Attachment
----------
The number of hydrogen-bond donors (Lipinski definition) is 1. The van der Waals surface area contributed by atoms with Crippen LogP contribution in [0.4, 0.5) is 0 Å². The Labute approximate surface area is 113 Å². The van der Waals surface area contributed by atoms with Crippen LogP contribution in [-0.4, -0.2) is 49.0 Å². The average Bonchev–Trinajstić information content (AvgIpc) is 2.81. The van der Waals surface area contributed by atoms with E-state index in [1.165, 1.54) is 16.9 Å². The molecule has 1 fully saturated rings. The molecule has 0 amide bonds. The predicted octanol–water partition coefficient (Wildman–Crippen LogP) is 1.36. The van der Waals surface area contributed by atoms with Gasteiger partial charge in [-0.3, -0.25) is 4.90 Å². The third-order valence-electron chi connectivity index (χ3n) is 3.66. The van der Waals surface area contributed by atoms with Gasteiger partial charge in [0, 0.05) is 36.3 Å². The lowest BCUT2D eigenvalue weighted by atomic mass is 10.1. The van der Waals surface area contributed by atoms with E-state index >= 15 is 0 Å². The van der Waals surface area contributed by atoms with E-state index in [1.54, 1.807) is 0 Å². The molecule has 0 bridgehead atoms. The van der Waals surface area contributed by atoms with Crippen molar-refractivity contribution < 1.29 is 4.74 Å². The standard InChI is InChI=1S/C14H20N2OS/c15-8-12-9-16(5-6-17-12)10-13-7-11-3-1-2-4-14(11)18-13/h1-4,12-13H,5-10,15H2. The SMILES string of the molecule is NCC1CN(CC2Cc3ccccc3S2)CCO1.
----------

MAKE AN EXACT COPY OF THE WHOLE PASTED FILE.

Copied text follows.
The number of hydrogen-bond donors (Lipinski definition) is 1. The van der Waals surface area contributed by atoms with Crippen LogP contribution in [0.4, 0.5) is 0 Å². The Labute approximate surface area is 113 Å². The van der Waals surface area contributed by atoms with Crippen LogP contribution in [-0.4, -0.2) is 49.0 Å². The average Bonchev–Trinajstić information content (AvgIpc) is 2.81. The van der Waals surface area contributed by atoms with E-state index in [1.165, 1.54) is 16.9 Å². The molecule has 1 fully saturated rings. The molecule has 0 amide bonds. The predicted octanol–water partition coefficient (Wildman–Crippen LogP) is 1.36. The van der Waals surface area contributed by atoms with Gasteiger partial charge in [-0.3, -0.25) is 4.90 Å². The third-order valence-electron chi connectivity index (χ3n) is 3.66. The van der Waals surface area contributed by atoms with Gasteiger partial charge in [0, 0.05) is 36.3 Å². The lowest BCUT2D eigenvalue weighted by atomic mass is 10.1. The van der Waals surface area contributed by atoms with E-state index >= 15 is 0 Å². The van der Waals surface area contributed by atoms with E-state index in [1.54, 1.807) is 0 Å². The molecule has 0 bridgehead atoms. The van der Waals surface area contributed by atoms with Crippen molar-refractivity contribution < 1.29 is 4.74 Å². The standard InChI is InChI=1S/C14H20N2OS/c15-8-12-9-16(5-6-17-12)10-13-7-11-3-1-2-4-14(11)18-13/h1-4,12-13H,5-10,15H2. The SMILES string of the molecule is NCC1CN(CC2Cc3ccccc3S2)CCO1.